Women's and Gender Studies scholar Mimi Marinucci writes that some consider the "cisgender–transgender" binary to be just as dangerous or self-defeating as the masculine–feminine gender binary, because it lumps people who identify as lesbian, gay, or bisexual (LGB) arbitrarily and over-simplistically with heteronormative class of people as opposed to with transgender people. Characterizing LGB individuals together with heterosexual, non-trans people may problematically suggest that LGB individuals, unlike transgender individuals, "experience no mismatch between their own gender identity and gender expression and cultural expectations regarding gender identity and expression".
From intersex organizations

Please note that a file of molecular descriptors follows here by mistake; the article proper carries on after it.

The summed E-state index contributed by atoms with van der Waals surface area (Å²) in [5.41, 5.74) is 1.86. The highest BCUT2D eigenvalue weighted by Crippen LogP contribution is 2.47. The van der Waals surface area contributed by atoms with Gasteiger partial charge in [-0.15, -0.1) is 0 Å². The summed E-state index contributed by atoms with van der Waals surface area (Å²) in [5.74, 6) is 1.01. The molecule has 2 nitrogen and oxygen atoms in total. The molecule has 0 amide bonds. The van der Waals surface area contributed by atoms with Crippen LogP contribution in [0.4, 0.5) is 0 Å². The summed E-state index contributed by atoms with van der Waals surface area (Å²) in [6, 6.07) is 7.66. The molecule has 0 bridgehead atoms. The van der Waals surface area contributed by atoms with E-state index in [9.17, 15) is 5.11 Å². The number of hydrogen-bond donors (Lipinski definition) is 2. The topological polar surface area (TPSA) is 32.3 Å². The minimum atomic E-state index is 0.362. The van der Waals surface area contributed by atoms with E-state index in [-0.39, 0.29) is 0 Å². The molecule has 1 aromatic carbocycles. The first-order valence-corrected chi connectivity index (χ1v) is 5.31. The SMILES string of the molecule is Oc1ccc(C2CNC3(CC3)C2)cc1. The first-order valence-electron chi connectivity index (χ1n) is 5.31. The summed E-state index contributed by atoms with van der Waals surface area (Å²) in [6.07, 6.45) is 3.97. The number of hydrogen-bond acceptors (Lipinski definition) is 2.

Intersex people are born with atypical physical sex characteristics that can complicate initial sex assignment and lead to involuntary or coerced medical treatment. The term cisgender "can get confusing" in relation to people with intersex conditions, according to the Advocates for Informed Choice Inter/Act project. Hida Viloria of OII-USA notes that, as a person born with an intersex body who has a non-binary sense of gender identity that "matches" his/her body, s/he is both cisgender and gender non-conforming, presumably opposites according to cisgender's definition, and that this evidences the term's basis on a binary sex model that does not account for intersex people's existence. S/he also critiques the fact that the term "sex assigned at birth" is used in one of cisgender's definitions without noting that babies are assigned male or female regardless of intersex status in most of the world, stating that doing so obfuscates the birth of intersex babies and frames gender identity within a binary male/female sex model that fails to account for both the existence of natally congruent gender non-conforming gender identities, and gender-based discrimination against intersex people based on natal sex characteristics rather than on gender identity or expression, such as "normalizing" infant genital surgeries. Organisation Intersex International Australia argues that, while most intersex people are not transgender, the term is problematic because of intersex people's experience, or risk of experiencing, "involuntary medical treatment to impose stereotypical sex characteristics". Intersex professor Cary Gabriel Costello has proposed using the term "ipso gender" instead of cisgender for intersex people who agree with their birth sex designation.